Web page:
On the 4th of February, Martine Breteler obtained her PhD after an excellent defense of her thesis titled “A safer care pathway from ICU to home with wearable & wireless monitoring".
Summary of her findings:
Changes in vital signs are often the first sign of patient deterioration and the need for escalation of care. Unfortunately, vital signs are typically recorded not more than every 4-8 hours as the current standard on hospital wards. Early signs of patient deterioration may therefore be easily overlooked. In the past years, wearable sensors for wireless vital signs monitoring have entered the market that could capture patient deterioration sooner. However, for most wearable sensors their validity is unknown. In this thesis, we set out to answer the question whether current wireless sensors are accurate enough to measure vital signs in high-risk patients and whether these sensors can serve as a safety net in day to day care both on a hospital ward and at home in the early days after discharge. To study this, we performed validation studies with a variety of wearable sensors in patients at risk for complications and investigated the feasibility of remotely monitoring surgical patients after hospital discharge in their own home. Most wireless sensors are accurate for heart rate. Respiratory rate is more difficult to measure, but reliable enough to identify abnormal trend patterns before complications are recognized. Remote monitoring of vital signs is well perceived by patients, but it is more difficult to maintain data continuity when patients are monitored at home. It is unknown to what extent data gaps impede remote interpretation of a patient’s condition, but well-functioning technology is only a minor prerequisite for implementation of remote patient monitoring. In any case, structured contact moments between patients and clinicians, in addition to remote vital signs monitoring functionality, increases the likelihood of successful implementation of remote patient monitoring. If applied well, this development can truly contribute to delivering the right care in the right place.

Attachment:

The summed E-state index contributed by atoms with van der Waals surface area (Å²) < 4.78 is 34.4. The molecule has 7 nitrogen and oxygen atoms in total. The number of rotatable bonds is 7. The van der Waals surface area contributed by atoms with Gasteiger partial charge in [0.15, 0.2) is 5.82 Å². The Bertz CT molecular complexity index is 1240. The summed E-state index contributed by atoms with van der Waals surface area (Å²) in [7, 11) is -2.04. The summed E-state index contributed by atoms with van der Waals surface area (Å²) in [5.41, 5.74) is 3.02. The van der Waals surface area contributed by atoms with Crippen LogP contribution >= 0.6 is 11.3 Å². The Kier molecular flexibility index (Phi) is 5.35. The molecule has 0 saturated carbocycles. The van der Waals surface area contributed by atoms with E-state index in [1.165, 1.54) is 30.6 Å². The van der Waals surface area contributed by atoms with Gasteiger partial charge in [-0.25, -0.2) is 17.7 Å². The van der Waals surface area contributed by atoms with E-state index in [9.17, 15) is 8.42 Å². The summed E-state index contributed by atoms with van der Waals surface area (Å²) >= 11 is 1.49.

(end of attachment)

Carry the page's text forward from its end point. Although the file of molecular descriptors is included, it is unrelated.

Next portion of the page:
The full dissertation (English) can be downloaded here.